In today's Q&A, Lisa Bos -- World Vision's policy adviser for health, education, and WASH (water, sanitation, and hygiene) in Washington, D.C. -- describes the Water for the World Act and explains why this new legislation is vital for providing clean water where it's most needed. Lisa is an expert when it comes to this bill -- she helped write it!
Today, World Vision U.S. president Rich Stearns and his wife, Reneé, are releasing two new books! He Walks Among Us: Encounters With Christ in a Broken World is a book of devotionals, and God's Love For You is a Bible storybook for kids.
Below is "Indoor Plumbing" -- a devotional from Rich about clean water in Ghana and the living water of the Holy Spirit.
There is no need for people to suffer because of filthy water. That's why World Vision, the Clinton Global Initiative, and Procter & Gamble are calling on friends, supporters, and partners to come together for the Flash Flood for Good.
Rich Stearns, president of World Vision U.S., calls us all to make a difference today.
Every day, 2,000 children die from diarrhea caused by unsafe water. World Vision is the chosen implementing partner of Flash Flood for Good, a social media movement to bring clean water to children. Join the movement!
Twelve-year-old Confiance looked up at former President Bill Clinton, who rested his hand on her shoulder. I doubt she really knew who this man was, but she knew that it was a big deal he was visiting this Rwandan school.
And here she was, one of two children chosen to help demonstrate how a life-saving water purification system works.
What do you know about water?
Before I went to Lebanon, I knew that it is life-saving and that clean water is key to preventing diseases. But I never realized how much its value extends beyond that. I never understood the dignity and comfort that it can offer people in hard times -- until this past month.
On Saturday, Chelsea Clinton, board member of the Clinton Foundation, visited a remote village near Pathein, Myanmar, to see the partnership between World Vision and Procter & Gamble (P&G) to provide clean water to children.
P&G’s Children’s Safe Drinking Water Program has provided 6 billion liters of clean drinking water to children and families around the world, a milestone marked on this visit.
“My overshirt is off, my hat is off, and I’m really sucking air at this point.”
This is a snapshot of Mark Smith struggling with a 55-pound jug of water in the middle of sweltering Ethiopia. It certainly isn’t where you’d expect to find the owner of the most successful Harley Davidson shop in the United States.
In today's Q&A, Randy Strash, World Vision's senior manager of water, sanitation, and hygiene programs (WASH), delves into the effectiveness of our work to bring clean water and improved sanitation and hygiene to the communities we serve.
Providing access to clean water, combined with sanitation facilities and hygiene training, is foundational to World Vision's holistic approach to community development. All week, we look forward to sharing with you the impact that our work in water, sanitation, and hygiene (WASH) has already made, as well as the future of this critical work.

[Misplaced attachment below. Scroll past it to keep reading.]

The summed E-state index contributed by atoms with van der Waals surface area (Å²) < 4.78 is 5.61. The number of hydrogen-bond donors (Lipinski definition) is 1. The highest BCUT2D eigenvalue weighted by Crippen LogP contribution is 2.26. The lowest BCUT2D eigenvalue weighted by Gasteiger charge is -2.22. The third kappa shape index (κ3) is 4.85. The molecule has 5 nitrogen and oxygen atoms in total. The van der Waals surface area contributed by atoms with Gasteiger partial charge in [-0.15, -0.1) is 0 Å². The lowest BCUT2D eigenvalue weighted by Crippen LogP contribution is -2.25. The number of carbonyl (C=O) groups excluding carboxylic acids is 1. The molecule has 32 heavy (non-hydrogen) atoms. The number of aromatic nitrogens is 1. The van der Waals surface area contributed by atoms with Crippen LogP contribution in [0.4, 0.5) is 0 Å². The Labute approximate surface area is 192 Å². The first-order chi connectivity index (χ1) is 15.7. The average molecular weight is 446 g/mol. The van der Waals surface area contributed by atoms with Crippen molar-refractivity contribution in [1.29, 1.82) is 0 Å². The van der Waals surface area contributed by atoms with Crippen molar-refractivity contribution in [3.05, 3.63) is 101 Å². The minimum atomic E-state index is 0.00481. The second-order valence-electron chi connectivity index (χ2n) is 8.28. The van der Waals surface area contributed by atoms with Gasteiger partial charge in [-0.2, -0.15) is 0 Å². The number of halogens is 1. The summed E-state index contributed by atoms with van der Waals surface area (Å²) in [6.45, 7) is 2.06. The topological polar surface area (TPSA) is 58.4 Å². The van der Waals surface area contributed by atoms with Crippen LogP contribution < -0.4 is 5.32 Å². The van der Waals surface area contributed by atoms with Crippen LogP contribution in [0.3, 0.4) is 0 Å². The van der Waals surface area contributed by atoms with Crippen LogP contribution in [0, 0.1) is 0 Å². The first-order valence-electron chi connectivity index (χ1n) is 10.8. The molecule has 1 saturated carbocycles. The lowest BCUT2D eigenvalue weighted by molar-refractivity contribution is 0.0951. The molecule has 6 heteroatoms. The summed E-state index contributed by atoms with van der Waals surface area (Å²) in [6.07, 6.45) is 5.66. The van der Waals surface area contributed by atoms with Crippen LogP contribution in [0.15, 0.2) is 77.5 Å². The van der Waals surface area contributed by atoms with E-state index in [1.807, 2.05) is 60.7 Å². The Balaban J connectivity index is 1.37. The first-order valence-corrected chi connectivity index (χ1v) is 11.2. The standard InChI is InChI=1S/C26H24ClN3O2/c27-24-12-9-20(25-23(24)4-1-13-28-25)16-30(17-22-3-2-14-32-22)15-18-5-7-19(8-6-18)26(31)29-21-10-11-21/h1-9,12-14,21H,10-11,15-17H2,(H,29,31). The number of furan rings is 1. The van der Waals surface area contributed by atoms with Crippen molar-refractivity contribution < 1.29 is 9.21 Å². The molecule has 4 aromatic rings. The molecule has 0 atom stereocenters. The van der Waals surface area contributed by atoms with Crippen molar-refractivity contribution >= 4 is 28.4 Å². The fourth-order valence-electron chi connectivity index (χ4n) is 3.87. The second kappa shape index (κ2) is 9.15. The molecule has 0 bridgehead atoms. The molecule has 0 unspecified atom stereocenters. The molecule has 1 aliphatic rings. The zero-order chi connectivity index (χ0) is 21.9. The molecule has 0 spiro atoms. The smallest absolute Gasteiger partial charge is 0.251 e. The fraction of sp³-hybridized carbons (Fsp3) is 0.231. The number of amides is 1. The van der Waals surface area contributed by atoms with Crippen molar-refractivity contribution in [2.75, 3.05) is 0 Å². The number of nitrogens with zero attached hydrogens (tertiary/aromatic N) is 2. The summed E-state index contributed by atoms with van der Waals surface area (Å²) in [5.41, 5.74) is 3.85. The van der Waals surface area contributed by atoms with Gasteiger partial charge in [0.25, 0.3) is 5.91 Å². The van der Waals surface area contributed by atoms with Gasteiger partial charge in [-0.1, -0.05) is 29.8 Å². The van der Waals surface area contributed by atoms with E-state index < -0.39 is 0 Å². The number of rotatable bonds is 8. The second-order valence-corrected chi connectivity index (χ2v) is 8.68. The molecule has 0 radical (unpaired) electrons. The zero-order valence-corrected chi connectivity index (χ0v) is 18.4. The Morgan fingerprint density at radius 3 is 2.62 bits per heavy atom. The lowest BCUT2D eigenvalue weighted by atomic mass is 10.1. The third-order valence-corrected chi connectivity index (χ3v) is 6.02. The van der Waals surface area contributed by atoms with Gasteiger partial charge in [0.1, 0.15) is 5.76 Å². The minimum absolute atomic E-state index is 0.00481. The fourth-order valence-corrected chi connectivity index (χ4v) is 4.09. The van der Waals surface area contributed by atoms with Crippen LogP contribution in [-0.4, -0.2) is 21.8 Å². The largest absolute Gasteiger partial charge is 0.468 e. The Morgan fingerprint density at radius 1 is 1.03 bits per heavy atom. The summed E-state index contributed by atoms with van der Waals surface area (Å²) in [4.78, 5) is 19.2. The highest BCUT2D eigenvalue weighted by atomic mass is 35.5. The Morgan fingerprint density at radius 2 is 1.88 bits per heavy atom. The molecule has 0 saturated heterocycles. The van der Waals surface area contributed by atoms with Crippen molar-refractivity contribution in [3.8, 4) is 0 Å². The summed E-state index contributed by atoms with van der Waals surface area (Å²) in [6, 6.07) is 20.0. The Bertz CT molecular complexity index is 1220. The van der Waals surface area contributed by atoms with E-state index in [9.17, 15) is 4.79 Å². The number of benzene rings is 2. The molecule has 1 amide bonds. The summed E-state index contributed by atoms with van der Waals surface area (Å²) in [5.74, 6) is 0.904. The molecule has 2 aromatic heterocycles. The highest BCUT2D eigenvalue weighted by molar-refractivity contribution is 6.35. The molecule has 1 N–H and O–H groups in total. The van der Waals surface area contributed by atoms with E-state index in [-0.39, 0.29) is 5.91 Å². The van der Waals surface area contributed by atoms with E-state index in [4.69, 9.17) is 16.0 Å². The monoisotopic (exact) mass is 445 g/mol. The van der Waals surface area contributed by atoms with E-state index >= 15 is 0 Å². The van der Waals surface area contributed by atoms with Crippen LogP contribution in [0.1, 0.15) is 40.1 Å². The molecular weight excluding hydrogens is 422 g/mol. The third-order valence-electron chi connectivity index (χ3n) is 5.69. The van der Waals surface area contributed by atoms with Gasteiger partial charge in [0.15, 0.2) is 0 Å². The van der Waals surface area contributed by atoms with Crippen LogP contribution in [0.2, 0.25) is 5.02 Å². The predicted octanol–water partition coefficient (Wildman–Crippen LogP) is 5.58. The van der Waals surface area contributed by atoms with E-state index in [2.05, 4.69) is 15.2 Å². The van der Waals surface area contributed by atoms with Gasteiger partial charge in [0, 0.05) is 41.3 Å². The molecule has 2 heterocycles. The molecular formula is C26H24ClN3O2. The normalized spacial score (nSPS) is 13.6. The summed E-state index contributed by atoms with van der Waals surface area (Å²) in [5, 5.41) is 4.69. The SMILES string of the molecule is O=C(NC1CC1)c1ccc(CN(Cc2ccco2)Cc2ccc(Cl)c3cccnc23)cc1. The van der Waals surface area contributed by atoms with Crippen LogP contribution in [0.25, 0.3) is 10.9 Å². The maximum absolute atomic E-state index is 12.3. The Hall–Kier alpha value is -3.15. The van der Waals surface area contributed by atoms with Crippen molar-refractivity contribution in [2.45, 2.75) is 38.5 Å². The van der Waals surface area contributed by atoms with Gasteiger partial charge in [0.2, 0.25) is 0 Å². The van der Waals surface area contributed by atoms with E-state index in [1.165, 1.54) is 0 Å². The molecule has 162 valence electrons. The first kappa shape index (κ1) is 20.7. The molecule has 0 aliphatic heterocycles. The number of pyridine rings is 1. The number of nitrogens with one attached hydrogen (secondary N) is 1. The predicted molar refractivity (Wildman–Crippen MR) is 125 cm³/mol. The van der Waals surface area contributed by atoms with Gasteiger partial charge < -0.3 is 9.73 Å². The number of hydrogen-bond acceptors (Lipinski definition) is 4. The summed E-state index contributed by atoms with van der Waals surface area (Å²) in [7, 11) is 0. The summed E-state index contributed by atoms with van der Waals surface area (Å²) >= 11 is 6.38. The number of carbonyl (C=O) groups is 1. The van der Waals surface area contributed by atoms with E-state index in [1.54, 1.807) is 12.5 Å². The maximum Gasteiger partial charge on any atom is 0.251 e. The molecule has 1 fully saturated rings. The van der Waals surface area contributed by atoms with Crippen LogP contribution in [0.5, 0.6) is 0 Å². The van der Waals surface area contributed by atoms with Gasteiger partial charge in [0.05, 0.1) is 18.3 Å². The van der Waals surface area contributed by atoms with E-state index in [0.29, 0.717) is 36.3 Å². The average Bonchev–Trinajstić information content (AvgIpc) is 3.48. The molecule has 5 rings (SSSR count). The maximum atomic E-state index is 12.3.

Today's post comes to us from Carolyn Baas, whose daughter, Bella, is featured in the video "I Like Bugshells," which originally appeared on the "I Like Giving" blog. Bella's generosity at just 5 years old has inspired many others to demonstrate a giving spirit -- and just might change the world. See how!
Today is World Water Day. Help World Vision and our partners bring sustainable access to clean water -- and the health, economic, and educational benefits it provides -- to the world.
Here's what we're doing:
Today’s post -- the second of a two-part series -- comes to us from Dr. Greg Allgood, founder and director of the Children’s Safe Drinking Water (CSDW) program at Procter & Gamble.
Today's post -- the first of a two-part series -- comes to us from Dr. Greg Allgood, founder and director of the Children’s Safe Drinking Water program at Procter & Gamble.
The global water crisis is a silent killer that takes the lives of more children every year than HIV and malaria combined. More than 2,000 children die every day because of unclean water, poor hygiene, and lack of sanitation. But there is great hope. This is a crisis that we know how to address.
A few years ago, water at home was just a dream for the people of the 23rd Colony in Thanamalwila, Sri Lanka. Three tube wells provided drinking water for the entire village. Nalika, 18, and her family had to walk three kilometers to collect water from the lake. Nalika hardly had time to study and was always tired.
More than 10,000 Cambodians cross the border into Thailand every day to earn a living. Among the throng of workers and peddlers are children like Horm, who gathers recyclable trash and sells his gleanings at Rong Kluea market.
He is only 10, but he already works like a man. Between his rounds, he drops by a World Vision learning center to play. It is at this center where he experiences just a few moments of being a child.
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